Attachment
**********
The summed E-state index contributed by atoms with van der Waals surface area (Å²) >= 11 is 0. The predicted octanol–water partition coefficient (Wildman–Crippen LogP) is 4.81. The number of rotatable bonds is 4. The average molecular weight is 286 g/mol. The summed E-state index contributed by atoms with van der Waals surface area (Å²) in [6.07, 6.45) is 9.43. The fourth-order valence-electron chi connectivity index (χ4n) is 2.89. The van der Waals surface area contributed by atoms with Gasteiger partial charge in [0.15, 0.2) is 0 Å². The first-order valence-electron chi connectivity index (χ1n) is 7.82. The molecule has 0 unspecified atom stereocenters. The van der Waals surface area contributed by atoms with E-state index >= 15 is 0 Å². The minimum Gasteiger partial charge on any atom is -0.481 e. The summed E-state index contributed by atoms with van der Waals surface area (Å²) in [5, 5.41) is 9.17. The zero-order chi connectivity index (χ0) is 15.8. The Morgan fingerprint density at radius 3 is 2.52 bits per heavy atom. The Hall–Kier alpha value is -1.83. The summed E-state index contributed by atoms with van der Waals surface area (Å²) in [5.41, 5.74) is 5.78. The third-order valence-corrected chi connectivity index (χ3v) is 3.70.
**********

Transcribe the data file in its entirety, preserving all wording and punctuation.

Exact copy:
The summed E-state index contributed by atoms with van der Waals surface area (Å²) >= 11 is 0. The predicted octanol–water partition coefficient (Wildman–Crippen LogP) is 4.81. The number of rotatable bonds is 4. The average molecular weight is 286 g/mol. The summed E-state index contributed by atoms with van der Waals surface area (Å²) in [6.07, 6.45) is 9.43. The fourth-order valence-electron chi connectivity index (χ4n) is 2.89. The van der Waals surface area contributed by atoms with Gasteiger partial charge in [0.15, 0.2) is 0 Å². The first-order valence-electron chi connectivity index (χ1n) is 7.82. The molecule has 0 unspecified atom stereocenters. The van der Waals surface area contributed by atoms with E-state index >= 15 is 0 Å². The minimum Gasteiger partial charge on any atom is -0.481 e. The summed E-state index contributed by atoms with van der Waals surface area (Å²) in [5, 5.41) is 9.17. The zero-order chi connectivity index (χ0) is 15.8. The Morgan fingerprint density at radius 3 is 2.52 bits per heavy atom. The Hall–Kier alpha value is -1.83. The summed E-state index contributed by atoms with van der Waals surface area (Å²) in [5.41, 5.74) is 5.78. The third-order valence-corrected chi connectivity index (χ3v) is 3.70.